Sister Cities International Signs Memorandum of Understanding to Create U.S.-Jordan Valley Sister City Partnerships


WASHINGTON, DC (October 27, 2014) – Sister Cities International joined EcoPeace Middle East, Citizen Diplomacy Initiatives (CDI), and Israeli and Jordanian municipal officials on October 17, 2014 to discuss environmental peace-building, the mutual benefits of cross-border cooperation in the midst of conflict, and the role of American citizen diplomats in Middle East grassroots peace-making. The panel “Building Peace over Water in the Lower Jordan Valley: a Sister Cities Coalition” held at the Wilson Center was part of the NewSecurityBeat Environmental Change and Security Program.

During the event, SCI, EcoPeace Middle East, and CDI, signed a Memorandum of Understanding to connect Israeli, Palestinian, and Jordanian communities with U.S. cities to create multilateral sister city relationships. The initiative will aim to bring together youth, adults, and municipal representatives from all four communities to cooperate on water resources management and sustainable development. It will build on the success of EcoPeace Middle East’s Good Water Neighbors project that builds dialogue and partnership between cross-border communities sharing a common water source, promoting environmental awareness and peace building in the region.

The “Building Peace” panel discussion started with Roger-Mark De Souza, Director of Population, Environmental Security and Resilience, Wilson Center, welcoming attendees. Melissa Brown, Director, Office of Conflict Management and Mitigation, U.S. Agency for International Development gave opening remarks. Gidon Bromberg, Israeli Director, EcoPeace Middle East shared the importance of understanding the water realities and restrictions on each side of the water crisis in the Lower Jordan Valley and how it effects Israeli, Palestinian, and Jordanian communities. Nader Al-Khateeb, Palestinian Director, EcoPeace Middle East spoke on the importance of trans-boundary agreements in making a true difference to multiple communities. The two directors were joined by municipal officials from Jordan and Israel. Mayor Ali El-Delki of Muaz Bin Jabal, Jordan, emphasized how problems are not solved by only signing peace treaties, people on the ground need to get involved in order to build bridges of trust. Yossi Vardi, Head, Jordan Valley Regional Council (Israel), explained how he is looking for more partnerships to benefit all three parts of the Lower Jordan River Valley to rehabilitate the environment and their relationships.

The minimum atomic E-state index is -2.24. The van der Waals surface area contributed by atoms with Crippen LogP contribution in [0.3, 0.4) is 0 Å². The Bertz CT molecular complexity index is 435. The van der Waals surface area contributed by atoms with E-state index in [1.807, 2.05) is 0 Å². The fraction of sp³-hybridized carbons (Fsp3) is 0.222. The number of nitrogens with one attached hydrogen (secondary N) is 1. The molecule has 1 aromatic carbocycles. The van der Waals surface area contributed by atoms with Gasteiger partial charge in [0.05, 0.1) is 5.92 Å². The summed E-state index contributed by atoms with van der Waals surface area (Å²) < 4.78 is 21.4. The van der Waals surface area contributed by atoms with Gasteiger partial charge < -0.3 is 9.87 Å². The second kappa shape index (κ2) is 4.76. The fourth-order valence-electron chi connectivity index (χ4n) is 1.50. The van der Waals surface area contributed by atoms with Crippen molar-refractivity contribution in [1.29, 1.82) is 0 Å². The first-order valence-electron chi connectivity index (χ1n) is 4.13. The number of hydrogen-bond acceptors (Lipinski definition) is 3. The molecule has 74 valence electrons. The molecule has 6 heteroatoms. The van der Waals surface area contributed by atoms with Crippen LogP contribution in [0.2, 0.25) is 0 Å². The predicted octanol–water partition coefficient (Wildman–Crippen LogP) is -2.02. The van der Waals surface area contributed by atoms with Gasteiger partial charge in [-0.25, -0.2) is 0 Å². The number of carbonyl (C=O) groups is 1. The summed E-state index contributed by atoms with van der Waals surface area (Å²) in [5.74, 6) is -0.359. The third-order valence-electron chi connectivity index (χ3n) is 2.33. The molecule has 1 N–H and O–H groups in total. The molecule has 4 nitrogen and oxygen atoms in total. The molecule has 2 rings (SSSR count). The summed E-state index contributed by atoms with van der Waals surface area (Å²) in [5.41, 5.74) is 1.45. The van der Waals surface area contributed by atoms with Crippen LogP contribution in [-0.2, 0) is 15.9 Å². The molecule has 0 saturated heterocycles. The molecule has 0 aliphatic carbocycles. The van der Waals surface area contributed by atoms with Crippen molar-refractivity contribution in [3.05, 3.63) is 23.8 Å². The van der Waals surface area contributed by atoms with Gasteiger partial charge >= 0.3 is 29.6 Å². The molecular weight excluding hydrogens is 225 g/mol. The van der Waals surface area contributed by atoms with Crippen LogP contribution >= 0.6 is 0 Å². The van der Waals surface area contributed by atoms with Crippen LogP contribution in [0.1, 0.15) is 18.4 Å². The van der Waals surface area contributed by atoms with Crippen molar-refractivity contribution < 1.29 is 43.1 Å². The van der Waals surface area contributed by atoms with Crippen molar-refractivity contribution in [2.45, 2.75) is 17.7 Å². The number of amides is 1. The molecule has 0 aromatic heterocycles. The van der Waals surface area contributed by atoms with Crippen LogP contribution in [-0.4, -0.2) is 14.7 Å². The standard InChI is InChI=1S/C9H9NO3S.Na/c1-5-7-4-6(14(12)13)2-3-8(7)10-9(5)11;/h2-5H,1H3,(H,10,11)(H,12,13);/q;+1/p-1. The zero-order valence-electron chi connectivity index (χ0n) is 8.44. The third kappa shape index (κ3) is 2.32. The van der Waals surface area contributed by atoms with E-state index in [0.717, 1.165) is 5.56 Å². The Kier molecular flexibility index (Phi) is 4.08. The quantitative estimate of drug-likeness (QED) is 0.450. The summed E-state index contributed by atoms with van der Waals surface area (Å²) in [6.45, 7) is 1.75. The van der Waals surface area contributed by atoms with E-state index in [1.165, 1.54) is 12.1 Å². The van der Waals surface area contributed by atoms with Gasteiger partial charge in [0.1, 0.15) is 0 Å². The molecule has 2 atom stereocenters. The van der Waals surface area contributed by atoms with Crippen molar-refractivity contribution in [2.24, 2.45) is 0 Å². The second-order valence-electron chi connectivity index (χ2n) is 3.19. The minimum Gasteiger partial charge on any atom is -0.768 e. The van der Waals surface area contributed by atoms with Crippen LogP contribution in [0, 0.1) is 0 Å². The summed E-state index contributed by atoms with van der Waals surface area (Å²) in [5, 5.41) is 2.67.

SCI Vice President, Adam Kaplan, discussed how sister cities relationships can be used to engage in non-political, cultural, educational, and other people-to-people exchanges to achieve understanding and strong, sustainable relationships. Steve Kalishman of CDI and the Gainesville Sister Cities Program, gave examples of how a tri-lateral sister cities partnership between Gainesville, Florida, Kfar Saba, Israel, and Qalqilya, Palestinian Territories has helped to create peace and mutual understanding between historically tumultuous communities.

For more information on the MoU or the event, please contact Megha Swamy at [email protected].

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About Sister Cities International

Founded by President Dwight D. Eisenhower in 1956, Sister Cities International serves as the national membership organization for over 500 individual sister cities, counties, and states across the United States with relationships in 2,000 communities in 140 countries. This sister city network unites tens of thousands of citizen diplomats and volunteers who work tirelessly to promote peace and understanding through programs and projects focusing on arts and culture, youth and education, economic and sustainable development, and humanitarian assistance.

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Megha Swamy

[email protected]